There's a lot of heartfelt sentiment swirling around for Untitled Goose Game, which shirked the idea that every game needs to look cutting edge to sell. Still, there's a lot of mystery behind the phenomenon and studio House House, and I'm getting flashbacks to when Vlambeer really hit it big with Ridiculous Fishing. It's a good thing then that BBC conducted a fascinating interview with the team, which went through the game's origin story, goal, and its original working title.
Evidently the whole idea started with a simple chat about geese and sort of blew up from there. Developer Nico Disseldorp even cites that simplicity as a key reason for their success, as they never really lost focus of that concept, which is helped by an extra dollop of mischief. According to Disseldorp, mischief was the whole point: "No matter what the game is, you find a certain kind of player will look for ways of making mischief. They may even ignore the story that's been laid out for them, to go and do something mischievous instead. In this game, you're told to go in there and make as big a mess as possible."
He's right! Some people will just play open world games to screw around, with zero interest in the critical path (I can relate, as I spent around 100 hours playing Morrowind before accepting the first major story mission). That basis for mischief is also rooted in the Hitman series, which Disseldorp says is perhaps their biggest influence. He explains: "We wanted the small moments of mischief and gradually gravitated towards stealth games where the player might know things that other characters on the screen don't know. We realized it was very rich for the kinds of comedic moments that we were trying to add to our game."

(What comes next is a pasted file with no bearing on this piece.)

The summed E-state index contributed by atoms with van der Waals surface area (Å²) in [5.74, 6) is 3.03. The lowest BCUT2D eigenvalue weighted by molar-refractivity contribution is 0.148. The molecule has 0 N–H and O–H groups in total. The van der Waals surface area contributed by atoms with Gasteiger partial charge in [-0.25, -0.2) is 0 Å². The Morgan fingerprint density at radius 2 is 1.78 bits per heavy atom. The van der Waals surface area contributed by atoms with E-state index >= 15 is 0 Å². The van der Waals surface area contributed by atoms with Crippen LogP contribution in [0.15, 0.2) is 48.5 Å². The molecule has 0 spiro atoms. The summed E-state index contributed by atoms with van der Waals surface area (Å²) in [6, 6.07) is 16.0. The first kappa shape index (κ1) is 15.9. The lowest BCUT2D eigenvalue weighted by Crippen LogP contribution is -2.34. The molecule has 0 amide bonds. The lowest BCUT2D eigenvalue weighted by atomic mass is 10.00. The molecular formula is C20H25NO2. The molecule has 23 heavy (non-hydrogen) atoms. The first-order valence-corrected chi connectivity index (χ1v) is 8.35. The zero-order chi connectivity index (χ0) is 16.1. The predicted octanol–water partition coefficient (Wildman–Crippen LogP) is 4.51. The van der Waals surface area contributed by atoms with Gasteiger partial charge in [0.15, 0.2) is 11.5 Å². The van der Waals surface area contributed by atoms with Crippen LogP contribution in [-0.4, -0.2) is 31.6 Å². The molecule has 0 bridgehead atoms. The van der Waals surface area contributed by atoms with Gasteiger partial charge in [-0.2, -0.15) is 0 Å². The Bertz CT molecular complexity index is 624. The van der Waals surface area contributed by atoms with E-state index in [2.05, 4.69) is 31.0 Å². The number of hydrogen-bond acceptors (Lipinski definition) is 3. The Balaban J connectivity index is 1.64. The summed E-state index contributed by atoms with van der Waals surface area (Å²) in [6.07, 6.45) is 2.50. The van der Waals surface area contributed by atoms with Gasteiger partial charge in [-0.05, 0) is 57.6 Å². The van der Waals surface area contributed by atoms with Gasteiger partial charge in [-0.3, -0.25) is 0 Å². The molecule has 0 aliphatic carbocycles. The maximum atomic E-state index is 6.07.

The team also wasn't really concerned about the length (a common criticism), explaining that during development, many people took around four hours to finish it "on average." Regarding the length matter, Disseldorp retorted "we don't really worry if it's short or long. I think it's really nice that people can play to the end of this thing without spending their life on it." He's right, you know!
It wasn't always called Untitled Goose Game though. According to Disseldorp, "Some Like It Honk" was the top pick for the official name, but was not "viable." Although that name is lovely on so many levels he's right, as it would be hard to market outside of western territories, and the phrase "Untitled Goose Game" is not only clandestine enough to get people to investigate, but says everything it needs to say about the core of the matter.